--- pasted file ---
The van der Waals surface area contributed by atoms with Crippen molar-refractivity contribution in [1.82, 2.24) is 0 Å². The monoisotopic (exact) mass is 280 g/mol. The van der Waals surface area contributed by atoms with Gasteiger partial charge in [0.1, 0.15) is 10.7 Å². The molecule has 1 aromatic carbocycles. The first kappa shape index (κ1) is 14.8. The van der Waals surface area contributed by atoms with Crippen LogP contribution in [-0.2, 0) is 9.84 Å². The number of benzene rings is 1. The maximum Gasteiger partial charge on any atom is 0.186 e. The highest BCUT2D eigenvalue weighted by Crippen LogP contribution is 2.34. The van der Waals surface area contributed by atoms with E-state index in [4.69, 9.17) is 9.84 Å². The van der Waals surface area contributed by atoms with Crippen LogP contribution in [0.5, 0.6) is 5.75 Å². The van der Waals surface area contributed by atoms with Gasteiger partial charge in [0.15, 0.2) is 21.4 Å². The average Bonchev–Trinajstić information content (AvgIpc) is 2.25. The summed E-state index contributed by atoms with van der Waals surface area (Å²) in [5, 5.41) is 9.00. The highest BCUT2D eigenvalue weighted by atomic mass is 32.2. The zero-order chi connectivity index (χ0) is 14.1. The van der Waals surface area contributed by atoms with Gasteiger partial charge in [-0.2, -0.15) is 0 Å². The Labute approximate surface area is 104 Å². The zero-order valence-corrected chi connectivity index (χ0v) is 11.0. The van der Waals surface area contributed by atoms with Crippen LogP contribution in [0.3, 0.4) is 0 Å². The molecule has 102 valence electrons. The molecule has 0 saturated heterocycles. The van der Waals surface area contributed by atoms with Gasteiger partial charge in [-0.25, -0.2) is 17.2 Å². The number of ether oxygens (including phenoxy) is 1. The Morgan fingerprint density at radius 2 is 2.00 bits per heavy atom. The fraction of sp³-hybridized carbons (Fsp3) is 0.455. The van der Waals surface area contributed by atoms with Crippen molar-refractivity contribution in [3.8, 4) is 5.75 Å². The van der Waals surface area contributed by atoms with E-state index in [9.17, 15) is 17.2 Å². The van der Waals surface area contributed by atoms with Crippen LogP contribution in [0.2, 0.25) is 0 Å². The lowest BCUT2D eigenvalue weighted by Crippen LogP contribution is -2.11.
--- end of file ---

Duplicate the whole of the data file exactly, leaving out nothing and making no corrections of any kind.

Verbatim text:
The van der Waals surface area contributed by atoms with Crippen molar-refractivity contribution in [1.82, 2.24) is 0 Å². The monoisotopic (exact) mass is 280 g/mol. The van der Waals surface area contributed by atoms with Gasteiger partial charge in [0.1, 0.15) is 10.7 Å². The molecule has 1 aromatic carbocycles. The first kappa shape index (κ1) is 14.8. The van der Waals surface area contributed by atoms with Crippen LogP contribution in [-0.2, 0) is 9.84 Å². The number of benzene rings is 1. The maximum Gasteiger partial charge on any atom is 0.186 e. The highest BCUT2D eigenvalue weighted by Crippen LogP contribution is 2.34. The van der Waals surface area contributed by atoms with E-state index in [4.69, 9.17) is 9.84 Å². The van der Waals surface area contributed by atoms with Crippen LogP contribution in [0.5, 0.6) is 5.75 Å². The van der Waals surface area contributed by atoms with Gasteiger partial charge in [0.15, 0.2) is 21.4 Å². The average Bonchev–Trinajstić information content (AvgIpc) is 2.25. The summed E-state index contributed by atoms with van der Waals surface area (Å²) in [5, 5.41) is 9.00. The highest BCUT2D eigenvalue weighted by atomic mass is 32.2. The zero-order chi connectivity index (χ0) is 14.1. The van der Waals surface area contributed by atoms with Gasteiger partial charge in [-0.2, -0.15) is 0 Å². The Labute approximate surface area is 104 Å². The zero-order valence-corrected chi connectivity index (χ0v) is 11.0. The van der Waals surface area contributed by atoms with Crippen LogP contribution in [0.3, 0.4) is 0 Å². The molecule has 102 valence electrons. The molecule has 0 saturated heterocycles. The van der Waals surface area contributed by atoms with Gasteiger partial charge in [-0.25, -0.2) is 17.2 Å². The number of ether oxygens (including phenoxy) is 1. The Morgan fingerprint density at radius 2 is 2.00 bits per heavy atom. The fraction of sp³-hybridized carbons (Fsp3) is 0.455. The van der Waals surface area contributed by atoms with Crippen molar-refractivity contribution in [3.8, 4) is 5.75 Å². The van der Waals surface area contributed by atoms with E-state index in [9.17, 15) is 17.2 Å². The van der Waals surface area contributed by atoms with Crippen LogP contribution in [0.2, 0.25) is 0 Å². The lowest BCUT2D eigenvalue weighted by Crippen LogP contribution is -2.11.